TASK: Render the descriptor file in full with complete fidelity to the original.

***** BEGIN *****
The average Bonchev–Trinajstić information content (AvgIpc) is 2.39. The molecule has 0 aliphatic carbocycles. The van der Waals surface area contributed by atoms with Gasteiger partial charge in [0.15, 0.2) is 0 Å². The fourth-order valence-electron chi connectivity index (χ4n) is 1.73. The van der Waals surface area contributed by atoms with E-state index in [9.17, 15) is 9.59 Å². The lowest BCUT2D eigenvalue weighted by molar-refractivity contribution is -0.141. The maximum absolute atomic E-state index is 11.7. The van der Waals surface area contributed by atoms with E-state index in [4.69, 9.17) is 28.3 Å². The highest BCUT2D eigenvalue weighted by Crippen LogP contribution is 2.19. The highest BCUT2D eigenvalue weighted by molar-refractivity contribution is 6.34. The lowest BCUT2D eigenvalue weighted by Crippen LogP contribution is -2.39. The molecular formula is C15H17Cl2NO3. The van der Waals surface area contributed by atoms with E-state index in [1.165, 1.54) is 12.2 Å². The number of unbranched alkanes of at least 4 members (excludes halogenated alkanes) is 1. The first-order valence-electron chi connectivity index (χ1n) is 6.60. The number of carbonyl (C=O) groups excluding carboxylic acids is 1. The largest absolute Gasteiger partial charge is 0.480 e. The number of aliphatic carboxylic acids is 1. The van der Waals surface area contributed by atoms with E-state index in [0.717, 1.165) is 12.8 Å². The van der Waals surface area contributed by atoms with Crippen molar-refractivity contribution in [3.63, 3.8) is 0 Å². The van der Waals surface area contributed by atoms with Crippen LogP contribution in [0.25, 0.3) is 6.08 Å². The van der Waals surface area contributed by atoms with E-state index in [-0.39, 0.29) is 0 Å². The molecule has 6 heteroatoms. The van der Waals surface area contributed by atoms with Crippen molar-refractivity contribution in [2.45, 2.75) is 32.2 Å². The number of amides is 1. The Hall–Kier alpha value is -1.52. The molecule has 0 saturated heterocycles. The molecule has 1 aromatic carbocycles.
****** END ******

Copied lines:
The average Bonchev–Trinajstić information content (AvgIpc) is 2.39. The molecule has 0 aliphatic carbocycles. The van der Waals surface area contributed by atoms with Gasteiger partial charge in [0.15, 0.2) is 0 Å². The fourth-order valence-electron chi connectivity index (χ4n) is 1.73. The van der Waals surface area contributed by atoms with E-state index in [9.17, 15) is 9.59 Å². The lowest BCUT2D eigenvalue weighted by molar-refractivity contribution is -0.141. The maximum absolute atomic E-state index is 11.7. The van der Waals surface area contributed by atoms with E-state index in [4.69, 9.17) is 28.3 Å². The highest BCUT2D eigenvalue weighted by Crippen LogP contribution is 2.19. The highest BCUT2D eigenvalue weighted by molar-refractivity contribution is 6.34. The lowest BCUT2D eigenvalue weighted by Crippen LogP contribution is -2.39. The molecular formula is C15H17Cl2NO3. The van der Waals surface area contributed by atoms with E-state index in [1.165, 1.54) is 12.2 Å². The number of unbranched alkanes of at least 4 members (excludes halogenated alkanes) is 1. The first-order valence-electron chi connectivity index (χ1n) is 6.60. The number of carbonyl (C=O) groups excluding carboxylic acids is 1. The largest absolute Gasteiger partial charge is 0.480 e. The number of aliphatic carboxylic acids is 1. The van der Waals surface area contributed by atoms with E-state index in [0.717, 1.165) is 12.8 Å². The van der Waals surface area contributed by atoms with Crippen molar-refractivity contribution in [3.63, 3.8) is 0 Å². The van der Waals surface area contributed by atoms with Crippen LogP contribution in [0.25, 0.3) is 6.08 Å². The van der Waals surface area contributed by atoms with E-state index in [-0.39, 0.29) is 0 Å². The molecule has 6 heteroatoms. The van der Waals surface area contributed by atoms with Crippen molar-refractivity contribution in [2.45, 2.75) is 32.2 Å². The number of amides is 1. The Hall–Kier alpha value is -1.52. The molecule has 0 saturated heterocycles. The molecule has 1 aromatic carbocycles.